Apple has made another advancement in its quest to be more environmentally friendly in its operating procedures. On November 15, 2015 the electronics giant announced that a deal has been struck to provide all of its Singapore operations with power through the use of renewable energy – namely solar.
Beginning in January, Sunseap Group, a leading Singapore-based solar energy development firm, will utilize its portfolio of solar power systems to provide the iPhone maker with 100% renewable electricity.
The company has systems built on top of more than 800 Singapore buildings. Because of the size and population density of the city, space for ground-mounted panels is scarce. Rooftops offer an alternative mounting location, and allow for plenty of room to expand.
This arrangement makes Apple the first Singapore company to draw 100% of its electricity from renewable energy. It also represents a major step toward Apple’s goal of using clean energy to power all of the operations and facilities worldwide.
A Cooperative Effort
The Apple project will involve solar panels that are capable of producing 50 MW of energy – of which Apple will get 33 MW. Not only will Apple benefit from the sun-generated power but other buildings in Singapore – such as public housing – will be able to take advantage of the electricity produced by the project as well.
Apple’s VP of Environment, Policy and Social Initiatives – Lisa Jackson – told Reuters that the project would enable Singaporeans to “get access to energy while we meet our own renewable energy goals.” Jackson also pointed out that the partnership with the tech firm would provide Sunseap with the financial backing it needs to complete the project.
Apple’s existing corporate office in Ang Mo Kio as well as the company’s first Singapore retail location will both be powered by the renewable energy source. Sunseap’s director Lawrence Wu said that the group expects to power not only those two buildings but any future Apple offices or stores that open in the city.
A Continuing Trend
The partnership with Sunseap is just another step in a continuing mission for Apple to convert to more responsible, energy-efficient solutions in the course of its operations both overseas and in America. In October the company announced plans for solar energy projects totaling 200 MW (megawatts) of power in China, which would involve working with the company’s suppliers there on sourcing more clean energy.
“Climate change is one of the great challenges of our time, and the time for action is now,” said Tim Cook, Apple’s CEO. “The transition to a new green economy requires innovation, ambition and purpose. We believe passionately in leaving the world better than we found it and hope that many other suppliers, partners and other companies join us in this important effort.”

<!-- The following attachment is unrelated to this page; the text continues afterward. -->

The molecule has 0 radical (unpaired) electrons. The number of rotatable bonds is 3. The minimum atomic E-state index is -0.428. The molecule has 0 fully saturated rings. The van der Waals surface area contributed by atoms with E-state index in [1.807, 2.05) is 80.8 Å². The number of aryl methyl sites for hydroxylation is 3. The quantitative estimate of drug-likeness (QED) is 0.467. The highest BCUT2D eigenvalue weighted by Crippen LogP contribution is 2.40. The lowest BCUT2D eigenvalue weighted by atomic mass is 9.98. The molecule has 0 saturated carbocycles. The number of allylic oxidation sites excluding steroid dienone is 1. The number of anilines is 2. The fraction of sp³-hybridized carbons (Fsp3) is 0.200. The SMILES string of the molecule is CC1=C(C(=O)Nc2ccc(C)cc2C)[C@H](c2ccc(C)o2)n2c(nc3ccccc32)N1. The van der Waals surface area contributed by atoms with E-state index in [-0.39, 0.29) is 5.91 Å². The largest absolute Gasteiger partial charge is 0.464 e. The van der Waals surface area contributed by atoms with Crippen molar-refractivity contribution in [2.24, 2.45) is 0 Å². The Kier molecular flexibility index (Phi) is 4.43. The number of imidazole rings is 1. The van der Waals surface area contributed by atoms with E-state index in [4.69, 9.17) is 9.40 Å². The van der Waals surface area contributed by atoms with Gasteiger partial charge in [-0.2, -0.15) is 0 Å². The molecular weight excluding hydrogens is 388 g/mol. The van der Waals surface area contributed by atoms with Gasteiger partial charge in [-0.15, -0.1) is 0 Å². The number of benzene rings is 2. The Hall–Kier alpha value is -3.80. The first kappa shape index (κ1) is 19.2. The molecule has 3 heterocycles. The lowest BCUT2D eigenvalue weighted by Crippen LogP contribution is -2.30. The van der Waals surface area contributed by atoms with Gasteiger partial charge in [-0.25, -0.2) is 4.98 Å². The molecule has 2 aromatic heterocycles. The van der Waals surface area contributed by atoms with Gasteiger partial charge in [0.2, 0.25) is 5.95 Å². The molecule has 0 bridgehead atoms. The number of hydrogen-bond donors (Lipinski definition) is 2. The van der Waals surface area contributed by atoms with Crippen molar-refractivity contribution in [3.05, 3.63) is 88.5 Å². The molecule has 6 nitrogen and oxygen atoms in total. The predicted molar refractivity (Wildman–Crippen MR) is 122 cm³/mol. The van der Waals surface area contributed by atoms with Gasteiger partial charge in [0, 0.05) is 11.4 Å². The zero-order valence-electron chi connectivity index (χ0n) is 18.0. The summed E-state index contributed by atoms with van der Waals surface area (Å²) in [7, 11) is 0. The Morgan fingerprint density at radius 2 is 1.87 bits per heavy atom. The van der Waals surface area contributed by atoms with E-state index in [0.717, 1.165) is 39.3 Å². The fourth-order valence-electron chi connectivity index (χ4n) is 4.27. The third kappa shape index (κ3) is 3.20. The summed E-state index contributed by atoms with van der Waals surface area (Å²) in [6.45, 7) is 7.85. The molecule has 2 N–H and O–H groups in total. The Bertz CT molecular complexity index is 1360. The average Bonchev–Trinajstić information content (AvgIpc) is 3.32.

- The 40 megawatts of solar projects already completed in China produce more than the total amount of electricity used by all of Apple’s offices and retail stores in China.
- The 200 megawatts of solar projects planned for China will produce enough energy to power 265,000 Chinese homes in a year
- The programs will offset over 20 million metric tons of greenhouse gas pollution in China between now and 2020.
“We’re doing this because it’s right to do,” Tim Cook said to an audience at a Goldman Sachs event. “But you may also be interested to know that it’s good financially to do it.”
In addition, Apple has also made a commitment to a California solar farm to buy power to supply its new Silicon Valley location as well as other facilities. Shortly before the Sunseap announcement, Apple was named as one of the companies making the most effort to fight climate change, along with Alphabet Inc. (Google parent company) and Microsoft.
“We need governments and companies to transition us to renewable energy as rapidly as possible,” said Gary Cook of Greenpeace, “Apple’s announcement today is a major step forward in building a renewably powered supply chain for its products.”
The Managing Director of Sunseap Group, Frank Phuan, hopes that the agreement with Apple will spur more companies to demand and use clean, renewable power.
Phuan said in a statement, “We expect a ripple effect for organizations in Singapore to incorporate sustainability practices in their businesses, especially for listed companies.”